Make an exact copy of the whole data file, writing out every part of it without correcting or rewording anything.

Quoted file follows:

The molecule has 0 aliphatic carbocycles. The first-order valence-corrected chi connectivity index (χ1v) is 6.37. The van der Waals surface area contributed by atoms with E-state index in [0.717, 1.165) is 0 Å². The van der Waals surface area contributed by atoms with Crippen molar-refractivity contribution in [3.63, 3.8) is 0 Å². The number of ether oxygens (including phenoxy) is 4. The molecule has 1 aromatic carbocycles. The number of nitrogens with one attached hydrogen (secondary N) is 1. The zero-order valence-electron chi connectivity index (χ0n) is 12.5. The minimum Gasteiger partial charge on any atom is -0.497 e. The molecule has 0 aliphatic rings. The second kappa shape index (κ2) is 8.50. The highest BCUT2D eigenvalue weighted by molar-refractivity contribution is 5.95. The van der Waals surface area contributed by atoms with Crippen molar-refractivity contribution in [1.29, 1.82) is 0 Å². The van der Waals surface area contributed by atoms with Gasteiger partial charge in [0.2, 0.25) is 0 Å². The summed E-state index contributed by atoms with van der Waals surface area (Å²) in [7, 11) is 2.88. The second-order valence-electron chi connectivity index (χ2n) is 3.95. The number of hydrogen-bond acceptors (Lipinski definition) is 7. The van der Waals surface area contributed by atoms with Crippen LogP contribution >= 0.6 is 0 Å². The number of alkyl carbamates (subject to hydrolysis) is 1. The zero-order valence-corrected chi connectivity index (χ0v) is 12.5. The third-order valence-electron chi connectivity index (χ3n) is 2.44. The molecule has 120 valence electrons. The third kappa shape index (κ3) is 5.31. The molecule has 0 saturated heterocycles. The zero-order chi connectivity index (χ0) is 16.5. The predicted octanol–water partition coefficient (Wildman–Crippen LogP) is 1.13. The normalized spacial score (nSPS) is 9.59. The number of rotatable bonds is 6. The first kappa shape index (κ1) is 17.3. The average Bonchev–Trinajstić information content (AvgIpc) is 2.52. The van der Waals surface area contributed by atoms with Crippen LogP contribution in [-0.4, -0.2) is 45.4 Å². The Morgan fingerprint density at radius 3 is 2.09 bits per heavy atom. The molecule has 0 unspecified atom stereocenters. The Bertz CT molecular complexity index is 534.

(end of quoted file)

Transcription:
The molecule has 0 aliphatic carbocycles. The first-order valence-corrected chi connectivity index (χ1v) is 6.37. The van der Waals surface area contributed by atoms with E-state index in [0.717, 1.165) is 0 Å². The van der Waals surface area contributed by atoms with Crippen molar-refractivity contribution in [3.63, 3.8) is 0 Å². The number of ether oxygens (including phenoxy) is 4. The molecule has 1 aromatic carbocycles. The number of nitrogens with one attached hydrogen (secondary N) is 1. The zero-order valence-electron chi connectivity index (χ0n) is 12.5. The minimum Gasteiger partial charge on any atom is -0.497 e. The molecule has 0 aliphatic rings. The second kappa shape index (κ2) is 8.50. The highest BCUT2D eigenvalue weighted by molar-refractivity contribution is 5.95. The van der Waals surface area contributed by atoms with Crippen molar-refractivity contribution in [1.29, 1.82) is 0 Å². The van der Waals surface area contributed by atoms with Gasteiger partial charge in [0.2, 0.25) is 0 Å². The summed E-state index contributed by atoms with van der Waals surface area (Å²) in [7, 11) is 2.88. The second-order valence-electron chi connectivity index (χ2n) is 3.95. The number of hydrogen-bond acceptors (Lipinski definition) is 7. The van der Waals surface area contributed by atoms with Crippen LogP contribution >= 0.6 is 0 Å². The number of alkyl carbamates (subject to hydrolysis) is 1. The zero-order valence-corrected chi connectivity index (χ0v) is 12.5. The third-order valence-electron chi connectivity index (χ3n) is 2.44. The molecule has 120 valence electrons. The third kappa shape index (κ3) is 5.31. The molecule has 0 saturated heterocycles. The zero-order chi connectivity index (χ0) is 16.5. The predicted octanol–water partition coefficient (Wildman–Crippen LogP) is 1.13. The normalized spacial score (nSPS) is 9.59. The number of rotatable bonds is 6. The first kappa shape index (κ1) is 17.3. The average Bonchev–Trinajstić information content (AvgIpc) is 2.52. The van der Waals surface area contributed by atoms with Crippen LogP contribution in [-0.4, -0.2) is 45.4 Å². The Morgan fingerprint density at radius 3 is 2.09 bits per heavy atom. The molecule has 0 unspecified atom stereocenters. The Bertz CT molecular complexity index is 534.